“I learned that the first kind of acting one has to do in any situation is the act of listening, and listening and listening some more,” Daye said. “Maybe somewhere down the line, in that long process of listening, you actually have something revealed to you that would be a helpful way to act.”
Daye sees education as the most important obstacle to overcome for displaced Syrian refugees.
“Health is a huge challenge, and education may even be a bigger challenge because what’s the most fertile ground for religious extremists of whatever form to predate and to recruit? It’s young men with nothing to do, who’ve been treated like shit in this world and who carry a narrative of anger,” Daye said. “It’s a self-replicating process if we don’t find some way to do something, and getting an education for some of them I think is a good place to start.”
Guiding through the process
Katie Tinker also spoke at the refugee symposium. Tinker works as a legal case manager at the Halifax Refugee Clinic, a non-profit organization that provides free legal and settlement aid to refugee claimants in Nova Scotia. She helps people make refugee claims, prepare for hearings and guides them through the permanent resident process.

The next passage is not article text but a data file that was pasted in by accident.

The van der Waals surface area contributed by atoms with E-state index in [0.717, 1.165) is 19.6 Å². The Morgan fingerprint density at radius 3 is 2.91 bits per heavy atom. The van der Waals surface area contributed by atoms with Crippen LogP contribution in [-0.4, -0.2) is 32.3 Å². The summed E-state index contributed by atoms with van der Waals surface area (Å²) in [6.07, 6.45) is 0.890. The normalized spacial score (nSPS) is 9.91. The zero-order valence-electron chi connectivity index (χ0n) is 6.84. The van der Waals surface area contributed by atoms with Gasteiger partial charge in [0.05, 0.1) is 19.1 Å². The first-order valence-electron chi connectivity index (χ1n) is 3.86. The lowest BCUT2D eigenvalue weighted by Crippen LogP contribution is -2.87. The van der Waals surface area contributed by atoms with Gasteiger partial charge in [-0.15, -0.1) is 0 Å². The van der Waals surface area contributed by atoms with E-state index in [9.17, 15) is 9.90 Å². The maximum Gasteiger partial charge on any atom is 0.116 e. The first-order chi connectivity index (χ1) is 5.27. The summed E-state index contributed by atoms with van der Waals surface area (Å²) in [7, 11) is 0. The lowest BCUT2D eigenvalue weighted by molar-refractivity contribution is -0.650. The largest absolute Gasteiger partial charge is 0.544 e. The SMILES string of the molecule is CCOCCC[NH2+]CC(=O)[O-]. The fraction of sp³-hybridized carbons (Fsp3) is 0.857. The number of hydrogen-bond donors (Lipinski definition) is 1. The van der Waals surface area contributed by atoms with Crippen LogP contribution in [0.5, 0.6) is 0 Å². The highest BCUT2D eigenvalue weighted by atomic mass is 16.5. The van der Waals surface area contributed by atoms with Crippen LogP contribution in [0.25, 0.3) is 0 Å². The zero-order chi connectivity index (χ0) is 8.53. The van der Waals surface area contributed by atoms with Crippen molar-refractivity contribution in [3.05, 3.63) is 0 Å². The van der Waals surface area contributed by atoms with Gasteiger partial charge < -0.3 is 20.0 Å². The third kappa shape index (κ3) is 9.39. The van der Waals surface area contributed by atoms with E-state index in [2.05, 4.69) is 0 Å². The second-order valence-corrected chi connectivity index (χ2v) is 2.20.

Tinker said that since she started working at the refugee clinic in 2012, they have seen 56 of their 80 refugee hearings yield positive outcomes. Going through the process of making a refugee claim and facing the hearing alone can be quite daunting.
“You can come to Canada and make a refugee claim and it’s far from a guarantee that you’re going to be accepted,” Tinker told the audience. “These claims are assessed pretty stringently and anyone who’s gone through it can attest that the hearing itself can be very stressful and arduous. It’s a hard process to win, so we feel a little bit proud of ourselves at the clinic; I think we make a difference.”
New life in Halifax